Titanic II Hopes Not to Follow in Predecessor’s Path

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Titanic II Aussie coal tycoon Clive Palmer insists that he has learned from the Titanic’s previous mistakes. In 2016, the billionaire chairman of shipping company Blue Star Line plans to set sail in a replica of the 1912 cruise liner. He revealed plans Tuesday, February, 26 at a press conference at the Intrepid Sea, Air & Space Museum in New York.

About 1,500 passengers died when the original ship collided with an iceberg. Palmer echoed Cunard’s claim in 1912 that the Titanic would be the fastest, safest ship in the world. The businessman plans to sail the ship from Southampton, England to New York, shadowing the original ship’s intended path.

Inside The Titanic II

The new Titanic II will be 883 feet long and weigh 55,800 gross tons, according to USA Today. The ship will carry 2,435 passengers and 900 crew members. The Titanic II boasts it will be as luxurious as the first, with a swimming pool, casino, gymnasium, theater, squash court and Turkish bath. The ship will be styled in the same early 1900’s luxury way. Crew will dress in garments similar to the original. Although Palmer wants to recreate the full ambiance of 1912 luxury, modern amenities like air conditioning and, possibly, Internet will be available.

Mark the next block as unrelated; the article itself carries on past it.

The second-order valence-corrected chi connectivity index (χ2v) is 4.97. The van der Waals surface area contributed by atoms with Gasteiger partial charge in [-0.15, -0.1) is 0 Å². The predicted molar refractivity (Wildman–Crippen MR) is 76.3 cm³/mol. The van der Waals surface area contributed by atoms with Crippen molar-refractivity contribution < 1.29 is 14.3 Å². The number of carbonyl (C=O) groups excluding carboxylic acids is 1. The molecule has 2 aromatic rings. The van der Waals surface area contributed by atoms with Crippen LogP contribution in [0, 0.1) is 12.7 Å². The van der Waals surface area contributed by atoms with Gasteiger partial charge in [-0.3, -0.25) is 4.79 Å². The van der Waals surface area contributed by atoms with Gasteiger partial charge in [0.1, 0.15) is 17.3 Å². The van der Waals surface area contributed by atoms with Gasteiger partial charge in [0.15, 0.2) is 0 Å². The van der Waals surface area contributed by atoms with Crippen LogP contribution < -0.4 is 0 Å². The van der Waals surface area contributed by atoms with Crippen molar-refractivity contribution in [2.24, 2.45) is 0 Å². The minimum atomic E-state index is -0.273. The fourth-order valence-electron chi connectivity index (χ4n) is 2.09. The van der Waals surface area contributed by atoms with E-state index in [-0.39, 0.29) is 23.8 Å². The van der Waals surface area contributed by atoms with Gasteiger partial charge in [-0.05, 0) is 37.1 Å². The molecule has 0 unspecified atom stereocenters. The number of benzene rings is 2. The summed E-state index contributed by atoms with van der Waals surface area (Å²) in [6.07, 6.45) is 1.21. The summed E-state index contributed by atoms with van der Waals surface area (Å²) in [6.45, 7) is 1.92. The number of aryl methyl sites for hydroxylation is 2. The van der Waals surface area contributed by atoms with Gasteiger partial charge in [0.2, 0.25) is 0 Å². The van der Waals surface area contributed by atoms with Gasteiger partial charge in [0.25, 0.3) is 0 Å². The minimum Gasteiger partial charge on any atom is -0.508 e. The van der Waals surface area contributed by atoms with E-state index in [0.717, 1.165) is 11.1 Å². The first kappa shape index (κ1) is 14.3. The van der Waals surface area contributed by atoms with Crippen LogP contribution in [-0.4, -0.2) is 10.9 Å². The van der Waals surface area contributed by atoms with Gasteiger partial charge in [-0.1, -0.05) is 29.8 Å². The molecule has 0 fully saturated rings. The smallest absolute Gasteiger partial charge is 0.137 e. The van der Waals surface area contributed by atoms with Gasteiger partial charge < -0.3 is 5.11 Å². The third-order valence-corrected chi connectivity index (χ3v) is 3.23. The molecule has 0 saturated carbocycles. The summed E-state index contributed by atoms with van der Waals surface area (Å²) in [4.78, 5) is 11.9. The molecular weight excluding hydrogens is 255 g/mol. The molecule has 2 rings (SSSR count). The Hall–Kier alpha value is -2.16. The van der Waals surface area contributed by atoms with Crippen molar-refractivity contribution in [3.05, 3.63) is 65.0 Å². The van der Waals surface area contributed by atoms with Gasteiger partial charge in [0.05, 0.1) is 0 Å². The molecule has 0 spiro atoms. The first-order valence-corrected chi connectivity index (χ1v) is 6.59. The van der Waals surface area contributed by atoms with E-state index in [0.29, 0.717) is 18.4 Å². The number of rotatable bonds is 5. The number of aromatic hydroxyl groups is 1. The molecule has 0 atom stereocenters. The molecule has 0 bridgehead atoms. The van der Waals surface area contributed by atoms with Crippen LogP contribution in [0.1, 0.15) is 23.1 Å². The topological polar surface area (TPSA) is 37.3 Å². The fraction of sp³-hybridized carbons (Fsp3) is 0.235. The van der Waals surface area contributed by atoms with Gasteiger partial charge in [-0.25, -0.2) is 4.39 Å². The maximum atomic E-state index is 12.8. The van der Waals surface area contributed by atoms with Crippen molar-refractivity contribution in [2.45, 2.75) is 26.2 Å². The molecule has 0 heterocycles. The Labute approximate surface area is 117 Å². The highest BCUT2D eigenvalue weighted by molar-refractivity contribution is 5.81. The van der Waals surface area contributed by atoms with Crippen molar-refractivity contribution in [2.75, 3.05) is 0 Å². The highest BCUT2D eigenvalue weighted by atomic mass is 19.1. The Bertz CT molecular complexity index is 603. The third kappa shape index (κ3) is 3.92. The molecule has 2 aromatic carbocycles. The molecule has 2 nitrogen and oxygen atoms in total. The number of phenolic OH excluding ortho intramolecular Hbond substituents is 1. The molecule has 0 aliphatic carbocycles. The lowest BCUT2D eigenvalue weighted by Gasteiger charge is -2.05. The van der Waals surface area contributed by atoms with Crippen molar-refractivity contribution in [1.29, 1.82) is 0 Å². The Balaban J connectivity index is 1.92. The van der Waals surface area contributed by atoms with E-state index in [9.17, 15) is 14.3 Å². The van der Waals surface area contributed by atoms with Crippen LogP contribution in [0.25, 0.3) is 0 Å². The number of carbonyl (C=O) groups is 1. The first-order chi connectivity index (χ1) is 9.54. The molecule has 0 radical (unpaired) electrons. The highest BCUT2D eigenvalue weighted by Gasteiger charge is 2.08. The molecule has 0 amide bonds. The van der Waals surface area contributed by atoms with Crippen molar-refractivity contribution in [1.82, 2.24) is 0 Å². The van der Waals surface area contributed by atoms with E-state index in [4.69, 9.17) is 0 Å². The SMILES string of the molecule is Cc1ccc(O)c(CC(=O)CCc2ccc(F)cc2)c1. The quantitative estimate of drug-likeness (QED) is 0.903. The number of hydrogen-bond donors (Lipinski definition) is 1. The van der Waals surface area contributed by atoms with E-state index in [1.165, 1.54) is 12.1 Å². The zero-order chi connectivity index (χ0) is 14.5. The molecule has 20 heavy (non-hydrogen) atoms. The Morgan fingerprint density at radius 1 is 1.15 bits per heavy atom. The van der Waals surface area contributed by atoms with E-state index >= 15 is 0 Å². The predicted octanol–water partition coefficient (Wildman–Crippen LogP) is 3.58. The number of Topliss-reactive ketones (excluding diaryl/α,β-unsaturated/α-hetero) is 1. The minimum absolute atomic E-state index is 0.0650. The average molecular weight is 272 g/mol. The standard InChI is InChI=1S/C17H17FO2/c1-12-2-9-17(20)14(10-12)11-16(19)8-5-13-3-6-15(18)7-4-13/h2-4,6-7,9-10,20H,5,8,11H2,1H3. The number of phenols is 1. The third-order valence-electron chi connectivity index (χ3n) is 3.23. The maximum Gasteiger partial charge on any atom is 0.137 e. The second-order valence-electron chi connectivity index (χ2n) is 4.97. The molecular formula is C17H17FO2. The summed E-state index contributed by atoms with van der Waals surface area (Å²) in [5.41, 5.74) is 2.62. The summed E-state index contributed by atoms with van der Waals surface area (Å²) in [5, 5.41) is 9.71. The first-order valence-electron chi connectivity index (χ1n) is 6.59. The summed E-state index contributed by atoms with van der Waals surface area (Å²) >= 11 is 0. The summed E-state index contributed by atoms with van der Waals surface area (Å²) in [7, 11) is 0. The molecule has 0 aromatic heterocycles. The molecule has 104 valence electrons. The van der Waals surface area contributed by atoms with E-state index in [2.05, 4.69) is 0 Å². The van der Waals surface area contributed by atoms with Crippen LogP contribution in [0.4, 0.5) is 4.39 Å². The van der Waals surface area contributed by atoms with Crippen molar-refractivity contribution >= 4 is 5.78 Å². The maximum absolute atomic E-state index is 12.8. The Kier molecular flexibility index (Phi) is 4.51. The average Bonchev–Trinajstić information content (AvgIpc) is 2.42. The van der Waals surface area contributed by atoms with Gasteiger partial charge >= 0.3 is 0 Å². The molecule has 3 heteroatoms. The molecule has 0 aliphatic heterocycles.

In May 2012 there were reports that Palmer had commissioned a Chinese shipyard, CSC Jinling Shipyard, to recreate the ship.

On Board

Palmer has said that  40,000 potential passengers have expressed interest in tickets for the ship, according to ABC. The billionaire also claimed that people have offered up to $1 million to the tycoon to be aboard the ship’s maiden voyage. With the history of its predecessor, cruise insurance might be a good idea.

What the Public Thinks

Critics note that now is probably not the best time to attempt to convince people that a Titanic II will be unsinkable. In February the Carnival Triumph broke into flames and 4,200 passengers were towed to shore. This month also marked the one-year anniversary of the Costa Concordia wreck, where the luxury liner crashed off the Tuscan coast killing 32 people.

Some think the idea of a Titanic II is disrespectful to the people who experienced the actual disaster. Others think it is just a novelty. As professor emeritus of education at Widener University in Chester, Pa., and Titanic expert J. Joseph Edgette told USA Today, the primary purpose of the original ship was to carry cargo, not to be a cruise ship. He also mentioned it is a “little tacky” to name the ship after one lost at sea.

Descendants of some of the ship’s original passengers told USA Today they were not offended by the idea, and do not think their late relatives would be.

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